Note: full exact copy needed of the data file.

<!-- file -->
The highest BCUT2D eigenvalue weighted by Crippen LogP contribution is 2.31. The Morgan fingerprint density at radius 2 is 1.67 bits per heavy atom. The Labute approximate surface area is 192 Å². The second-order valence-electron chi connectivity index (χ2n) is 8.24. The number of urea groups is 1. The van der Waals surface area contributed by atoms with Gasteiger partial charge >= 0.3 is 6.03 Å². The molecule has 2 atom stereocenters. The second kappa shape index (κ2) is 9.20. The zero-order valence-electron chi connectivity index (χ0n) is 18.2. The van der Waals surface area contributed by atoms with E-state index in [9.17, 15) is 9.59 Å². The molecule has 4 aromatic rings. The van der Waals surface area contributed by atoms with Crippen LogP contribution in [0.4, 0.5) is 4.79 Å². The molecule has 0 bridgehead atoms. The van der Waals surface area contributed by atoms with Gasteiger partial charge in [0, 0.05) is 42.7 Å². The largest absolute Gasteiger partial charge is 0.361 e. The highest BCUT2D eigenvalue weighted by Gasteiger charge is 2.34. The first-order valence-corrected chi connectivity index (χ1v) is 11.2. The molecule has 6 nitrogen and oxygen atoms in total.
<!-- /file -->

The highest BCUT2D eigenvalue weighted by Crippen LogP contribution is 2.31. The Morgan fingerprint density at radius 2 is 1.67 bits per heavy atom. The Labute approximate surface area is 192 Å². The second-order valence-electron chi connectivity index (χ2n) is 8.24. The number of urea groups is 1. The van der Waals surface area contributed by atoms with Gasteiger partial charge >= 0.3 is 6.03 Å². The molecule has 2 atom stereocenters. The second kappa shape index (κ2) is 9.20. The zero-order valence-electron chi connectivity index (χ0n) is 18.2. The van der Waals surface area contributed by atoms with E-state index in [9.17, 15) is 9.59 Å². The molecule has 4 aromatic rings. The van der Waals surface area contributed by atoms with Crippen LogP contribution in [0.4, 0.5) is 4.79 Å². The molecule has 0 bridgehead atoms. The van der Waals surface area contributed by atoms with Gasteiger partial charge in [0, 0.05) is 42.7 Å². The largest absolute Gasteiger partial charge is 0.361 e. The highest BCUT2D eigenvalue weighted by Gasteiger charge is 2.34. The first-order valence-corrected chi connectivity index (χ1v) is 11.2. The molecule has 6 nitrogen and oxygen atoms in total.